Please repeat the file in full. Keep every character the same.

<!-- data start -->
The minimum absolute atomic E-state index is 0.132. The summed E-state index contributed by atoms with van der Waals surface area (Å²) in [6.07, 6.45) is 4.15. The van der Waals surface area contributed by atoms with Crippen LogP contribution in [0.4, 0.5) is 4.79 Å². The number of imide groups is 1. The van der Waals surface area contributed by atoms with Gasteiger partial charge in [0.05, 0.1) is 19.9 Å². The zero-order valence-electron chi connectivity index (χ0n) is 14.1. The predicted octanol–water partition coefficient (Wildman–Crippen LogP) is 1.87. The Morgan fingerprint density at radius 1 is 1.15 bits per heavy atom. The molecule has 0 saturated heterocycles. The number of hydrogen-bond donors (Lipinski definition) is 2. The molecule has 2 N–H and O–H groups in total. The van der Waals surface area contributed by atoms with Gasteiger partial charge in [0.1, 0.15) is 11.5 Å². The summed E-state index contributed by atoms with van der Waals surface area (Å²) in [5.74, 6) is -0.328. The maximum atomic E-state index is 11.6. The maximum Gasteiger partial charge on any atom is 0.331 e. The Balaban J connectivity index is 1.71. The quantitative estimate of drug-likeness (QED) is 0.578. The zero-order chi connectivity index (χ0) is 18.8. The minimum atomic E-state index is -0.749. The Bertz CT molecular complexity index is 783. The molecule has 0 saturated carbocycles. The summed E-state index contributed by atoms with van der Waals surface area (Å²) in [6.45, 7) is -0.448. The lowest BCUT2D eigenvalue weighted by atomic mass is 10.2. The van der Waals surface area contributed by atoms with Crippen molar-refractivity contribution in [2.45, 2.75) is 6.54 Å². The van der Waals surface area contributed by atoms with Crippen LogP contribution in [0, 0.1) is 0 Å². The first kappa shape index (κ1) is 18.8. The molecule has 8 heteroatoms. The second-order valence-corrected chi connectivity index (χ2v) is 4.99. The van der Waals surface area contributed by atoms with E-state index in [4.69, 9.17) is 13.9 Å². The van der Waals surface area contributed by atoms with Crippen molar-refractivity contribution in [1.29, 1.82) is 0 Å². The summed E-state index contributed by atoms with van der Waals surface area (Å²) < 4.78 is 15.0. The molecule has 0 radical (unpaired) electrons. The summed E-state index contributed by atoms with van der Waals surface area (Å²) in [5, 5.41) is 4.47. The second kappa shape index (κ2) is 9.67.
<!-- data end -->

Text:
The minimum absolute atomic E-state index is 0.132. The summed E-state index contributed by atoms with van der Waals surface area (Å²) in [6.07, 6.45) is 4.15. The van der Waals surface area contributed by atoms with Crippen LogP contribution in [0.4, 0.5) is 4.79 Å². The number of imide groups is 1. The van der Waals surface area contributed by atoms with Gasteiger partial charge in [0.05, 0.1) is 19.9 Å². The zero-order valence-electron chi connectivity index (χ0n) is 14.1. The predicted octanol–water partition coefficient (Wildman–Crippen LogP) is 1.87. The Morgan fingerprint density at radius 1 is 1.15 bits per heavy atom. The molecule has 0 saturated heterocycles. The number of hydrogen-bond donors (Lipinski definition) is 2. The molecule has 2 N–H and O–H groups in total. The van der Waals surface area contributed by atoms with Gasteiger partial charge in [0.1, 0.15) is 11.5 Å². The summed E-state index contributed by atoms with van der Waals surface area (Å²) in [5.74, 6) is -0.328. The maximum atomic E-state index is 11.6. The maximum Gasteiger partial charge on any atom is 0.331 e. The Balaban J connectivity index is 1.71. The quantitative estimate of drug-likeness (QED) is 0.578. The zero-order chi connectivity index (χ0) is 18.8. The minimum atomic E-state index is -0.749. The Bertz CT molecular complexity index is 783. The molecule has 0 saturated carbocycles. The summed E-state index contributed by atoms with van der Waals surface area (Å²) in [6.45, 7) is -0.448. The lowest BCUT2D eigenvalue weighted by atomic mass is 10.2. The van der Waals surface area contributed by atoms with Crippen molar-refractivity contribution in [2.45, 2.75) is 6.54 Å². The van der Waals surface area contributed by atoms with Crippen LogP contribution in [0, 0.1) is 0 Å². The first kappa shape index (κ1) is 18.8. The molecule has 8 heteroatoms. The second-order valence-corrected chi connectivity index (χ2v) is 4.99. The van der Waals surface area contributed by atoms with E-state index in [4.69, 9.17) is 13.9 Å². The van der Waals surface area contributed by atoms with Crippen molar-refractivity contribution in [1.29, 1.82) is 0 Å². The summed E-state index contributed by atoms with van der Waals surface area (Å²) < 4.78 is 15.0. The molecule has 0 radical (unpaired) electrons. The summed E-state index contributed by atoms with van der Waals surface area (Å²) in [5, 5.41) is 4.47. The second kappa shape index (κ2) is 9.67.